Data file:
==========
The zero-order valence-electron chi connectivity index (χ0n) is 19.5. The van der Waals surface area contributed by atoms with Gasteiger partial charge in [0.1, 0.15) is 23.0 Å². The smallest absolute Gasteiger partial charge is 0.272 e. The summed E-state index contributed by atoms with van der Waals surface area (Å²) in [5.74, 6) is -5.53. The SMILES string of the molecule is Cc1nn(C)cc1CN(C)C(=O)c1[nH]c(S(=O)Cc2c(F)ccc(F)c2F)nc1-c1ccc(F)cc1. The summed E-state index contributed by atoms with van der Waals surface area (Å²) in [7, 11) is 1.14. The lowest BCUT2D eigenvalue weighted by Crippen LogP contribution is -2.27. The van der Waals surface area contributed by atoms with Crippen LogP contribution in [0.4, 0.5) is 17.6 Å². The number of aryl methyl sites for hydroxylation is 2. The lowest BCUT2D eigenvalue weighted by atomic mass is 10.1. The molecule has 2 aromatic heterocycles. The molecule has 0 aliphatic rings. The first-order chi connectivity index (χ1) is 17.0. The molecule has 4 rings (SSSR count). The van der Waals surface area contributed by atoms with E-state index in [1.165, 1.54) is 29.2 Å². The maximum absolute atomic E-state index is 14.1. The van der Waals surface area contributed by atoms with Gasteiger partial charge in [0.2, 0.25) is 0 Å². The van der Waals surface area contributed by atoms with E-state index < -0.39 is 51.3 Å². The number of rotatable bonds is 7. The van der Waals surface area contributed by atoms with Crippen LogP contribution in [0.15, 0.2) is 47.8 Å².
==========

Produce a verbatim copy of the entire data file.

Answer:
The zero-order valence-electron chi connectivity index (χ0n) is 19.5. The van der Waals surface area contributed by atoms with Gasteiger partial charge in [0.1, 0.15) is 23.0 Å². The smallest absolute Gasteiger partial charge is 0.272 e. The summed E-state index contributed by atoms with van der Waals surface area (Å²) in [5.74, 6) is -5.53. The SMILES string of the molecule is Cc1nn(C)cc1CN(C)C(=O)c1[nH]c(S(=O)Cc2c(F)ccc(F)c2F)nc1-c1ccc(F)cc1. The summed E-state index contributed by atoms with van der Waals surface area (Å²) in [7, 11) is 1.14. The lowest BCUT2D eigenvalue weighted by Crippen LogP contribution is -2.27. The van der Waals surface area contributed by atoms with Crippen LogP contribution in [0.4, 0.5) is 17.6 Å². The number of aryl methyl sites for hydroxylation is 2. The lowest BCUT2D eigenvalue weighted by atomic mass is 10.1. The molecule has 2 aromatic heterocycles. The molecule has 0 aliphatic rings. The first-order chi connectivity index (χ1) is 17.0. The molecule has 4 rings (SSSR count). The van der Waals surface area contributed by atoms with E-state index in [1.165, 1.54) is 29.2 Å². The maximum absolute atomic E-state index is 14.1. The van der Waals surface area contributed by atoms with Gasteiger partial charge in [0.2, 0.25) is 0 Å². The van der Waals surface area contributed by atoms with E-state index < -0.39 is 51.3 Å². The number of rotatable bonds is 7. The van der Waals surface area contributed by atoms with Crippen LogP contribution in [0.15, 0.2) is 47.8 Å².